The biology of gastropods
With their grey, iridescent, yellow or brown shells, coastal gastropods delight us with their cuteness. But what are these small animals that populate the foreshore ?
Some explanations on the classification of gastropods...
The marine shellfish that we propose to follow are all different from each other. However, they share some common points. Classification is a methodology that allows us to classify and group living beings according to the characteristics they have in common. Thus, a large part of our marine shellfish are mollusks because they have :
- a head and a rapping tongue (except for bivalves), called a radula, which allows the animal to feed itself;
- a foot, muscular organ, which allows them to move;
- presence of a mantle allowing to manufacture the shell
A large part of the mollusks is herbivorous, they use their rapping tongue, called radula, to feed (attention: the radula is not present in bivalves such as mussels or flat oysters which are filtering organisms). Molluscs have a complete digestive system (stomach, intestine, anus).
Within the group of molluscs, we find the gastropods whose characteristics are the following:
- a head with tentacles (sensory organs) ;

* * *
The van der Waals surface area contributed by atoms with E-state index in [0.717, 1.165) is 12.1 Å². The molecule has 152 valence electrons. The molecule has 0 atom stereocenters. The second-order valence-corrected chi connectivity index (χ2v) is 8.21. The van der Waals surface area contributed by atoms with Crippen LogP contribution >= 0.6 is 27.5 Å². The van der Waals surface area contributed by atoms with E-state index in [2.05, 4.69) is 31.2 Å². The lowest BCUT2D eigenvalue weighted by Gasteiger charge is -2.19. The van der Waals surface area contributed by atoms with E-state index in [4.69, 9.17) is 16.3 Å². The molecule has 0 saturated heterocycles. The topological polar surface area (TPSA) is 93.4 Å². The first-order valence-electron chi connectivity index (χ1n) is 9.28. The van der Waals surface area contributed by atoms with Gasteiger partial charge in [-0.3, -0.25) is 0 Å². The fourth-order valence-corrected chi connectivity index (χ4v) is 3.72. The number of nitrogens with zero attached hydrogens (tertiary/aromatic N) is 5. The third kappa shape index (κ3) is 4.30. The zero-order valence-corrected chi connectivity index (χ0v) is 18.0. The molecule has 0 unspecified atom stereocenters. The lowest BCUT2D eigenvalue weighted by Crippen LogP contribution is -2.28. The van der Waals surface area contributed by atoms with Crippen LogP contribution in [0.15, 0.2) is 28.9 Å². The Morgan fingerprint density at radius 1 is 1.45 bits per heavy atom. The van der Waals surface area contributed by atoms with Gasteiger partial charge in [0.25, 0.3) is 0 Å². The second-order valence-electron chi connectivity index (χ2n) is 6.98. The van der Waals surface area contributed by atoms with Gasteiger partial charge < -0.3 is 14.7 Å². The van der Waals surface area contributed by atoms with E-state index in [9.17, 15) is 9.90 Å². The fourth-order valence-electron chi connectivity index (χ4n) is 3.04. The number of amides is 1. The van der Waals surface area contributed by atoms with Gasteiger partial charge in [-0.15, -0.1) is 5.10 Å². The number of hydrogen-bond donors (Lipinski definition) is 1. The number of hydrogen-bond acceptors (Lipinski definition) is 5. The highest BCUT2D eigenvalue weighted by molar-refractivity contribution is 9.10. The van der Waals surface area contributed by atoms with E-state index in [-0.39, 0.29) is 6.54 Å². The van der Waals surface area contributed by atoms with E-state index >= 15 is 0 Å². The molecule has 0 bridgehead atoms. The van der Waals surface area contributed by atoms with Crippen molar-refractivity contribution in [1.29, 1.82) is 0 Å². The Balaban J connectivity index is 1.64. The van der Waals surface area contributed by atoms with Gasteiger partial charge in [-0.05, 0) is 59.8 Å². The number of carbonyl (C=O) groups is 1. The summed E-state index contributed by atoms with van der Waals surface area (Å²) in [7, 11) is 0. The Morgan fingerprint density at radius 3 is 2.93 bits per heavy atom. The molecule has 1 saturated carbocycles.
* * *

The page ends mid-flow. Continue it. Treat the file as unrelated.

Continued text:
- a well-developed foot with an operculum at the end to separate the animal from the outside environment when it retracts into its shell;
- gills allowing gastropods to breathe.
Among the gastropods present on the foreshores, commonly called periwinkles, we generally find species belonging to two groups: the gibbules and the littorines.
The gibbules support globally quite well the desiccation (the umbilical gibbule can thus remain in the open air more than 9 consecutive hours). They feed on the biofilm deposited on the algae, but also on the seaweed (decomposing algae) and sometimes on the algae themselves.
The gibbules are species of separate sexes. The reproduction generally takes place in spring, from April-May. It breaks up in a phase of emission of gametes then of fertilization. The larva, which is called the veliger larva, spends some time in planktonic stage, i.e. it is carried by the currents. Depending on the species, this phase lasts from a few days to several weeks before settling on the bottom (benthic phase) and becoming a gibber.
The littorines can for some of them, as for example the Littorina saxatilis, support very long periods out of water.
Their diet is composed of diatoms (unicellular brown algae) present on the rock, seaweed but also biofilm present on the surface of algae and algae themselves (the Littorine obtuse is also fond of Ascophyllus knotty strips).
Littorines are hermaphrodites, they fertilize each other. The fertilization of the eggs is internal. It occurs all the year. Once expelled, the eggs are imprisoned in a viscous binder and, it happens that one finds some stuck on the fronds of the brown algae. The hatching occurs 4 weeks later.
However, the periwinkle, Littorina littorea, is a species where the sexes are separated. Reproduction is internal and includes a planktonic larval phase of about one month before giving juvenile individuals in the benthic phase.